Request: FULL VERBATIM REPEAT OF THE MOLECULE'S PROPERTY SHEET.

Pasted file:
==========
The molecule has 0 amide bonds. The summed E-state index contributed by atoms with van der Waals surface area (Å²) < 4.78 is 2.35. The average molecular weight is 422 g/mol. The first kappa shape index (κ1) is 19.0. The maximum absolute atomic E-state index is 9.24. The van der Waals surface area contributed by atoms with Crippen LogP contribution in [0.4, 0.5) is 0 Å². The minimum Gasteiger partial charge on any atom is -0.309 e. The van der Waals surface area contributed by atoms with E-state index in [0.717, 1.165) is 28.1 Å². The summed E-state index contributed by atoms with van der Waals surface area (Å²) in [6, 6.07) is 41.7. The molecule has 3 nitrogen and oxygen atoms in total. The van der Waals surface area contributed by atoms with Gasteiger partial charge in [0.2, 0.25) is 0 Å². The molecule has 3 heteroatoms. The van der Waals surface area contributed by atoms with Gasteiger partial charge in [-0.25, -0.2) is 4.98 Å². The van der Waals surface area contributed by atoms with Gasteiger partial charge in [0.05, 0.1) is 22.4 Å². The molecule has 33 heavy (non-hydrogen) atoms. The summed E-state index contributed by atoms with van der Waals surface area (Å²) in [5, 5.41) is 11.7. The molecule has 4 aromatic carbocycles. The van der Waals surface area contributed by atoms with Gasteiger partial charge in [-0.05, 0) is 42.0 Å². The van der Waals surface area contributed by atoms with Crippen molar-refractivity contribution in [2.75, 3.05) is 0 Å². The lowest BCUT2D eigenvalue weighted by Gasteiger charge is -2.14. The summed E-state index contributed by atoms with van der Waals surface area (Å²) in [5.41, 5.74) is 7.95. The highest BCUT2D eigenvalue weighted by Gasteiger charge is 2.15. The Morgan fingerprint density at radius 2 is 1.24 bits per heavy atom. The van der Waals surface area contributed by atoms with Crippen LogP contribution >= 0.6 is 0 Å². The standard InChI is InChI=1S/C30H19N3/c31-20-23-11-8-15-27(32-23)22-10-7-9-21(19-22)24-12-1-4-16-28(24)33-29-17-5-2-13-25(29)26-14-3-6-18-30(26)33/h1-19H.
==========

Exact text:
The molecule has 0 amide bonds. The summed E-state index contributed by atoms with van der Waals surface area (Å²) < 4.78 is 2.35. The average molecular weight is 422 g/mol. The first kappa shape index (κ1) is 19.0. The maximum absolute atomic E-state index is 9.24. The van der Waals surface area contributed by atoms with Crippen LogP contribution in [0.4, 0.5) is 0 Å². The minimum Gasteiger partial charge on any atom is -0.309 e. The van der Waals surface area contributed by atoms with E-state index in [0.717, 1.165) is 28.1 Å². The summed E-state index contributed by atoms with van der Waals surface area (Å²) in [6, 6.07) is 41.7. The molecule has 3 nitrogen and oxygen atoms in total. The van der Waals surface area contributed by atoms with Gasteiger partial charge in [0.2, 0.25) is 0 Å². The molecule has 3 heteroatoms. The van der Waals surface area contributed by atoms with Gasteiger partial charge in [-0.25, -0.2) is 4.98 Å². The van der Waals surface area contributed by atoms with Gasteiger partial charge in [0.05, 0.1) is 22.4 Å². The molecule has 33 heavy (non-hydrogen) atoms. The summed E-state index contributed by atoms with van der Waals surface area (Å²) in [5, 5.41) is 11.7. The molecule has 4 aromatic carbocycles. The van der Waals surface area contributed by atoms with Gasteiger partial charge in [-0.05, 0) is 42.0 Å². The van der Waals surface area contributed by atoms with Crippen molar-refractivity contribution in [2.75, 3.05) is 0 Å². The lowest BCUT2D eigenvalue weighted by Gasteiger charge is -2.14. The summed E-state index contributed by atoms with van der Waals surface area (Å²) in [5.41, 5.74) is 7.95. The highest BCUT2D eigenvalue weighted by Gasteiger charge is 2.15. The Morgan fingerprint density at radius 2 is 1.24 bits per heavy atom. The van der Waals surface area contributed by atoms with Crippen LogP contribution >= 0.6 is 0 Å². The standard InChI is InChI=1S/C30H19N3/c31-20-23-11-8-15-27(32-23)22-10-7-9-21(19-22)24-12-1-4-16-28(24)33-29-17-5-2-13-25(29)26-14-3-6-18-30(26)33/h1-19H.